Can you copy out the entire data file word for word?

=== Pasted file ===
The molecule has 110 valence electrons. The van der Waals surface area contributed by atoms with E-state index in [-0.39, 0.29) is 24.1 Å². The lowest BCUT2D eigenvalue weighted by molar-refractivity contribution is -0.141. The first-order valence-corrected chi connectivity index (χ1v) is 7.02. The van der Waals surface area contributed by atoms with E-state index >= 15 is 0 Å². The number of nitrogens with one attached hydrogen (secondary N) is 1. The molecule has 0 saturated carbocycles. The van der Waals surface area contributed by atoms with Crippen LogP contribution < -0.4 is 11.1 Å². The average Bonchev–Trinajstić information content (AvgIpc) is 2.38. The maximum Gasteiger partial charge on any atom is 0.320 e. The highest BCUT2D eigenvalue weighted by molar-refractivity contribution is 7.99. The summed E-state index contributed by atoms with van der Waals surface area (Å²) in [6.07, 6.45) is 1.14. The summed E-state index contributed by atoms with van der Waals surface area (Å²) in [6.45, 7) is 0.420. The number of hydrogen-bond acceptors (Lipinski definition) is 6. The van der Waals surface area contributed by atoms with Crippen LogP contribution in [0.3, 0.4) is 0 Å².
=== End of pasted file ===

The molecule has 110 valence electrons. The van der Waals surface area contributed by atoms with E-state index in [-0.39, 0.29) is 24.1 Å². The lowest BCUT2D eigenvalue weighted by molar-refractivity contribution is -0.141. The first-order valence-corrected chi connectivity index (χ1v) is 7.02. The van der Waals surface area contributed by atoms with E-state index >= 15 is 0 Å². The number of nitrogens with one attached hydrogen (secondary N) is 1. The molecule has 0 saturated carbocycles. The van der Waals surface area contributed by atoms with Crippen LogP contribution < -0.4 is 11.1 Å². The average Bonchev–Trinajstić information content (AvgIpc) is 2.38. The maximum Gasteiger partial charge on any atom is 0.320 e. The highest BCUT2D eigenvalue weighted by molar-refractivity contribution is 7.99. The summed E-state index contributed by atoms with van der Waals surface area (Å²) in [6.07, 6.45) is 1.14. The summed E-state index contributed by atoms with van der Waals surface area (Å²) in [6.45, 7) is 0.420. The number of hydrogen-bond acceptors (Lipinski definition) is 6. The van der Waals surface area contributed by atoms with Crippen LogP contribution in [0.3, 0.4) is 0 Å².